Descriptor Set Memory Layout¶
Here is a representation of how the descriptor set bindings, with each elements in each binding is mapped to a the descriptor set memory :
Each Binding in the descriptor set is allocated an array of
anv_*_descriptor data structure. The type of
used for a binding is selected based on the
The value of
is a byte offset from the descriptor set memory to the associated
anv_descriptor_set_binding_layout::array_size is the
anv_*_descriptor elements in the descriptor set memory
from that offset for the binding.
Pipeline state emission¶
Vulkan initially started by baking as much state as possible in pipelines. But extension after extension, more and more state has become potentially dynamic.
ANV tries to limit the amount of time an instruction has to be packed to reprogram part of the 3D pipeline state. The packing is happening in 2 places :
genX_pipeline.cwhere the non dynamic state is emitted in the pipeline batch. Chunks of the batches are copied into the command buffer as a result of calling
vkCmdBindPipeline(), depending on what changes from the previously bound graphics pipeline
genX_gfx_state.cwhere the dynamic state is added to already packed instructions from
The rule to know where to emit an instruction programming the 3D pipeline is as follow :
If any field of the instruction can be made dynamic, it should be emitted in
Otherwise, the instruction can be emitted in
When a piece of state programming is dynamic, it should have a
corresponding field in
anv_gfx_dynamic_state and the
genX(cmd_buffer_flush_gfx_runtime_state) function should be
updated to ensure we minimize the amount of time an instruction should
be emitted. Each instruction should have a associated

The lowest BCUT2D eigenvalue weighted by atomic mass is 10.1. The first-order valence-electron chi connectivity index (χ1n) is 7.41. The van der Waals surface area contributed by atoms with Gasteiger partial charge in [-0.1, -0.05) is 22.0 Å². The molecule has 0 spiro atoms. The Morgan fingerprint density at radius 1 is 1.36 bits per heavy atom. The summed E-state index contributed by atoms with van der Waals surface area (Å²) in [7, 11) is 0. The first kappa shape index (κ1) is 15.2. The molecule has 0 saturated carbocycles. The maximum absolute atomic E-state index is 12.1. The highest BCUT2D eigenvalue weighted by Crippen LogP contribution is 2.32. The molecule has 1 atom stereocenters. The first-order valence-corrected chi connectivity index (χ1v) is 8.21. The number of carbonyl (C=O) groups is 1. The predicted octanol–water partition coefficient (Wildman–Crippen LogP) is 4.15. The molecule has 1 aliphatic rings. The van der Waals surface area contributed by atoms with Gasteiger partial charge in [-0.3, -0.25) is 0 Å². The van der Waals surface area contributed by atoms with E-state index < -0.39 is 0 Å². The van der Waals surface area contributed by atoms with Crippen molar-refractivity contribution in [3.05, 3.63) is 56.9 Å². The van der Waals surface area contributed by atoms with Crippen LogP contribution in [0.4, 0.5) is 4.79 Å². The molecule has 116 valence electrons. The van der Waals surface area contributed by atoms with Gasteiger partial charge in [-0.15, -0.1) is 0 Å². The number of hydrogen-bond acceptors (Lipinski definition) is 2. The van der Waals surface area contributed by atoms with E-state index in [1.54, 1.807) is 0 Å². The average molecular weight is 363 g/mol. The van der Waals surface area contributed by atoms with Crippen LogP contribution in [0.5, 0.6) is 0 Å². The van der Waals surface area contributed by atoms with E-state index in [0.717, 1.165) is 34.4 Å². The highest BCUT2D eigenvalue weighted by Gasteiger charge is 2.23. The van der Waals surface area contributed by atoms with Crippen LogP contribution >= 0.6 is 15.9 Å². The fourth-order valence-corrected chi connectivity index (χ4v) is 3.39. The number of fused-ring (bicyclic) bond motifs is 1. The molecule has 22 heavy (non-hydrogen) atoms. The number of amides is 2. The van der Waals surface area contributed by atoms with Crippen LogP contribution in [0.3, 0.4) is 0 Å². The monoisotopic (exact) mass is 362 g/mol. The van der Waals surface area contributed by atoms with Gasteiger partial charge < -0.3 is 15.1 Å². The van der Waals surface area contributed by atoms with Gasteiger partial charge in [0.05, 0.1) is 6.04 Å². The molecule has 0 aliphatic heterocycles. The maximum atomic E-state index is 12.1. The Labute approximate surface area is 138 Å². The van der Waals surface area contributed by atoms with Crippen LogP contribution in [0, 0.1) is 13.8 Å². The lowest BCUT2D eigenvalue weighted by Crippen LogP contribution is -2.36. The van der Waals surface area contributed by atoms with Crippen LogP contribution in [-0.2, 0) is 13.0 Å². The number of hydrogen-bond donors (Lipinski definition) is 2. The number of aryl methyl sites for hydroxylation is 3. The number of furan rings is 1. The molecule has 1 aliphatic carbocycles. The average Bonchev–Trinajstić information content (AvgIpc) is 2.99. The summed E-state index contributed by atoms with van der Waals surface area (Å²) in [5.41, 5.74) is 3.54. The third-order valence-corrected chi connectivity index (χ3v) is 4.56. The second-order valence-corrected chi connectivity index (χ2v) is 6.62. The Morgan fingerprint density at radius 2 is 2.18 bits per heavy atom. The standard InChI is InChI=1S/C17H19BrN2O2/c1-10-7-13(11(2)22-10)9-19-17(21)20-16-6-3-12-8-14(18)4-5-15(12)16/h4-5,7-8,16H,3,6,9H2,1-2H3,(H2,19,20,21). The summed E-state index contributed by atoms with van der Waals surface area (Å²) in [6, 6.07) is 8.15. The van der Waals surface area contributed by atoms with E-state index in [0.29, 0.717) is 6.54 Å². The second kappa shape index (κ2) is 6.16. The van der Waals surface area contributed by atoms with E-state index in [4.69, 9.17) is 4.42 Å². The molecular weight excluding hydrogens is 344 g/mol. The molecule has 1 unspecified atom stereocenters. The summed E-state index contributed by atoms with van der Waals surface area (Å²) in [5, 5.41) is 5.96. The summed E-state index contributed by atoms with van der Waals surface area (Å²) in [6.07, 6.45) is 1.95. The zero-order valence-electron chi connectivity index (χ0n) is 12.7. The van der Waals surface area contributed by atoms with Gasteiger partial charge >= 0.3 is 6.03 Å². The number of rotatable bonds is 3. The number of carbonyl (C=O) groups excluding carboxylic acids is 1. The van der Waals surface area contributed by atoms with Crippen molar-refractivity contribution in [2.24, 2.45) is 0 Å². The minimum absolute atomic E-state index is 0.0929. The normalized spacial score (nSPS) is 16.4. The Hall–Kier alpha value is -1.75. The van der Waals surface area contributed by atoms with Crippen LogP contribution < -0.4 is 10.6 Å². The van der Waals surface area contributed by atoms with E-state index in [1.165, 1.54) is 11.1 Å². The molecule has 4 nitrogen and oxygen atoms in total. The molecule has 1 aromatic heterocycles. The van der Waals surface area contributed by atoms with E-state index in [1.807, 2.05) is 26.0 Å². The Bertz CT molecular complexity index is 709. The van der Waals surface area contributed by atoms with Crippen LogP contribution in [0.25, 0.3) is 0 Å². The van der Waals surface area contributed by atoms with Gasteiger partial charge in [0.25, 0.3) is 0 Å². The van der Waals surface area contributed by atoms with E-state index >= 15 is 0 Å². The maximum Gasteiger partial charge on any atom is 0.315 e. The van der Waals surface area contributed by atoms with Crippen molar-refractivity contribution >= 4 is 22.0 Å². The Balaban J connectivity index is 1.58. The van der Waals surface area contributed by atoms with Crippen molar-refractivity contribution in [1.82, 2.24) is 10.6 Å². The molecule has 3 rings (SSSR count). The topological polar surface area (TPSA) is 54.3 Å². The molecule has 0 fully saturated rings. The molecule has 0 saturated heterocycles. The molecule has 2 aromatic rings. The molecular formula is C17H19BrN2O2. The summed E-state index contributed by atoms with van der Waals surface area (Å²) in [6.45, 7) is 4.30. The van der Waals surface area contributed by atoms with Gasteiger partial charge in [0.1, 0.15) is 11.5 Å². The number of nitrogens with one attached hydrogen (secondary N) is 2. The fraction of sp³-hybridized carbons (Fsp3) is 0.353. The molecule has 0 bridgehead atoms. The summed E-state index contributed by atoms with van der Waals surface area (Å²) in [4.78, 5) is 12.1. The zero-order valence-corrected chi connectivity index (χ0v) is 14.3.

ANV_GFX_STATE_* mask so that the dynamic emission code can tell
when to re-emit an instruction.
Generated indirect draws optimization¶
Indirect draws have traditionally been implemented on Intel HW by
loading the indirect parameters from memory into HW registers using
the command streamer’s
MI_LOAD_REGISTER_MEM instruction before
dispatching a draw call to the 3D pipeline.
On recent products, it was found that the command streamer is showing as performance bottleneck, because it cannot dispatch draw calls fast enough to keep the 3D pipeline busy.
The solution to this problem is to change the way we deal with
indirect draws. Instead of loading HW registers with values using the
command streamer, we generate entire set of
instructions using a shader. The generated instructions contain the
entire draw call parameters. This way the command streamer executes
3DPRIMITIVE instructions and doesn’t do any data loading from
memory or touch HW registers, feeding the 3D pipeline as fast as it
In ANV this implemented by using a side batch buffer. When ANV
encounters the first indirect draws, it generates a jump into the side
batch, the side batch contains a draw call using a generation shader
for each indirect draw. We keep adding on more generation draws into
the batch until we have to stop due to command buffer end, secondary
command buffer calls or a barrier containing the access flag
VK_ACCESS_INDIRECT_COMMAND_READ_BIT. The side batch buffer jump
back right after the instruction where it was called.